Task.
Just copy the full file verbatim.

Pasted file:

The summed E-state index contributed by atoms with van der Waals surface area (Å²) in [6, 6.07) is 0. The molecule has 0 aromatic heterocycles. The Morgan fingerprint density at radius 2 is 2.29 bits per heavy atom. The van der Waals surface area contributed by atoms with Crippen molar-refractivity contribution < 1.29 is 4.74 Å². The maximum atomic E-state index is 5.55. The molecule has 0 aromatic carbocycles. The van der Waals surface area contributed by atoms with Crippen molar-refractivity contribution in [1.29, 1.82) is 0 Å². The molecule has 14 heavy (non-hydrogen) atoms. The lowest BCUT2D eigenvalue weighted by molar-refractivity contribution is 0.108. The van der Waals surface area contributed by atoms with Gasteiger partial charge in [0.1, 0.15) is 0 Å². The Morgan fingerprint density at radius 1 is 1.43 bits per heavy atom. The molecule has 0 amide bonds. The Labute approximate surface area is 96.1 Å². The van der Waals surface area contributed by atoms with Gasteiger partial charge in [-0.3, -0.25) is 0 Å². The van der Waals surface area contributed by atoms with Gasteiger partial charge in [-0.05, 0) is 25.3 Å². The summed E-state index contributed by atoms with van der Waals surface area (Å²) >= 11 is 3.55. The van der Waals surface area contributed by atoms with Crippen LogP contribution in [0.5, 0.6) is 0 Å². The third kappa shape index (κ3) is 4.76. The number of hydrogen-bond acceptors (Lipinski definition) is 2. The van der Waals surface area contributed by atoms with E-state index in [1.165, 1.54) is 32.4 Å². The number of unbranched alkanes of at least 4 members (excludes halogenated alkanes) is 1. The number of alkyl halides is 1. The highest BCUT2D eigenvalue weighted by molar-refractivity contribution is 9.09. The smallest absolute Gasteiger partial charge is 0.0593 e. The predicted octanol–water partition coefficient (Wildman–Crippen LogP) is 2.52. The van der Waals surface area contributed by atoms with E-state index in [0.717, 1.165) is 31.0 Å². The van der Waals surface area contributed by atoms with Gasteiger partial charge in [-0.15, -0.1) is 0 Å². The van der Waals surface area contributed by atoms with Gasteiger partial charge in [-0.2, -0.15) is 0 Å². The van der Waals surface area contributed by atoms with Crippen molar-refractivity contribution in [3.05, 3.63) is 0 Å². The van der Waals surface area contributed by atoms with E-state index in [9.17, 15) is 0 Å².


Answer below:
The summed E-state index contributed by atoms with van der Waals surface area (Å²) in [6, 6.07) is 0. The molecule has 0 aromatic heterocycles. The Morgan fingerprint density at radius 2 is 2.29 bits per heavy atom. The van der Waals surface area contributed by atoms with Crippen molar-refractivity contribution < 1.29 is 4.74 Å². The maximum atomic E-state index is 5.55. The molecule has 0 aromatic carbocycles. The van der Waals surface area contributed by atoms with Crippen molar-refractivity contribution in [1.29, 1.82) is 0 Å². The molecule has 14 heavy (non-hydrogen) atoms. The lowest BCUT2D eigenvalue weighted by molar-refractivity contribution is 0.108. The van der Waals surface area contributed by atoms with Gasteiger partial charge in [0.1, 0.15) is 0 Å². The Morgan fingerprint density at radius 1 is 1.43 bits per heavy atom. The molecule has 0 amide bonds. The Labute approximate surface area is 96.1 Å². The van der Waals surface area contributed by atoms with Gasteiger partial charge in [-0.3, -0.25) is 0 Å². The van der Waals surface area contributed by atoms with Gasteiger partial charge in [-0.05, 0) is 25.3 Å². The summed E-state index contributed by atoms with van der Waals surface area (Å²) >= 11 is 3.55. The van der Waals surface area contributed by atoms with Crippen LogP contribution in [0.5, 0.6) is 0 Å². The third kappa shape index (κ3) is 4.76. The number of hydrogen-bond acceptors (Lipinski definition) is 2. The van der Waals surface area contributed by atoms with E-state index in [1.165, 1.54) is 32.4 Å². The number of unbranched alkanes of at least 4 members (excludes halogenated alkanes) is 1. The number of alkyl halides is 1. The highest BCUT2D eigenvalue weighted by molar-refractivity contribution is 9.09. The smallest absolute Gasteiger partial charge is 0.0593 e. The predicted octanol–water partition coefficient (Wildman–Crippen LogP) is 2.52. The van der Waals surface area contributed by atoms with E-state index in [0.717, 1.165) is 31.0 Å². The van der Waals surface area contributed by atoms with Gasteiger partial charge in [-0.15, -0.1) is 0 Å². The van der Waals surface area contributed by atoms with Gasteiger partial charge in [-0.2, -0.15) is 0 Å². The van der Waals surface area contributed by atoms with Crippen molar-refractivity contribution in [3.05, 3.63) is 0 Å². The van der Waals surface area contributed by atoms with E-state index in [9.17, 15) is 0 Å².